She suggests using a concise bulleted list, with each point mentioning a common industry term.

“This method not only highlights your expertise right off the bat, making it impossible for the ATS to miss. It also caters to the scanning algorithms of ATS systems, which are designed to pick up and categorize information presented in simple, digestible formats,” Griffen says.

Griffen tells me that you can significantly improve your visibility in candidate searches by placing this section at the front of your resume.

6. Be careful about using graphic elements.

Now that I’ve mentioned formatting text, I must also mention other contents of your resume — i.e., those that can’t be parsed to plain text.

Before you submit your resume, search for elements that would go missing if all the icons or images were dismissed.

To give you an example, look at the image below. It’s a popular stylistic choice for displaying skills.

Be careful about submitting it to a company if it has to go past an ATS, as you have no certainty that the system will know how to “read” this section.

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Nick Derham, IT recruitment specialist at Adria Solutions, agrees, and shares his perspective.

“If you are creating a resume to upload to an ATS, you should aim for a lightly formatted CV without text boxes, illustrations, images, or charts. Focus on crafting a resume that is concise and easy to read, even if it seems too simple or boring,” Derham says.

Derham admits that advising candidates to upload an “ugly” resume sounds like an unpopular opinion, but he says there’s a reason for this.

Like most recruitment companies, Adria Solutions uses an ATS to make sure they supply the right candidates to clients.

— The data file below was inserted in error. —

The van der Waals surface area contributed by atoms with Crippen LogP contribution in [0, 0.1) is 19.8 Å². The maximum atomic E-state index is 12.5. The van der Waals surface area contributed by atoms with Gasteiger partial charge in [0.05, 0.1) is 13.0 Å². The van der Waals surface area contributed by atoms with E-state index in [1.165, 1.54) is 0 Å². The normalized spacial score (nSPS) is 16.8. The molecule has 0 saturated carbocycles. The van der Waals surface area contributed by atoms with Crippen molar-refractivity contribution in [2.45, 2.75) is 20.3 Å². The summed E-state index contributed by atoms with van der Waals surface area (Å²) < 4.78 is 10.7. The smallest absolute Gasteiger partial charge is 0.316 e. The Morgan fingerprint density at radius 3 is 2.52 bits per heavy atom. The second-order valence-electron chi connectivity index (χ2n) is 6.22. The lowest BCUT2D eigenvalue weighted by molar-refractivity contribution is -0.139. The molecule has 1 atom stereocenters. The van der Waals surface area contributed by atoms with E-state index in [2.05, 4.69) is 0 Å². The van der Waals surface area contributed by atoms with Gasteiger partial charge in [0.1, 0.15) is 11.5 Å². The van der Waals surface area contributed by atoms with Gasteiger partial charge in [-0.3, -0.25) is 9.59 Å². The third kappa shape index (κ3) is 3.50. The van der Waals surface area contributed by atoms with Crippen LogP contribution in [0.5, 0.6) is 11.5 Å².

“When we do so, we remove all candidates’ personal and contact information and use our own company-branded candidate sheets. Since most ATS won’t allow us to upload several documents, we copy and paste the information from the candidates’ resumes, so all creative resume formats are gone,” Derham explains.

Candidates have more control over how their data is processed and what the hiring manager sees if they upload a simple but concise resume. “Even if it’s uglier,” Derham concludes.

7. Create two copies of your resume.

This one might surprise you a little, but it’s worth creating two versions of your resume.

As aptly put by CIO, “an aesthetically pleasing resume with headers, different fonts, and visuals won’t do much to impress an ATS. Save that for the human recruiter or hiring manager by creating a second copy of your resume in a plain text format that will be easy for the ATS to scan.”

It might be a little more time-consuming, but it will pay off!

In the example below, save the first for when you get in contact with a person, but submit the first to be scanned by ATS:

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8. Personalize your resume for each job you apply to.

Whenever I visit LinkedIn and see an interesting job opening, I also immediately notice the overwhelming number of applicants.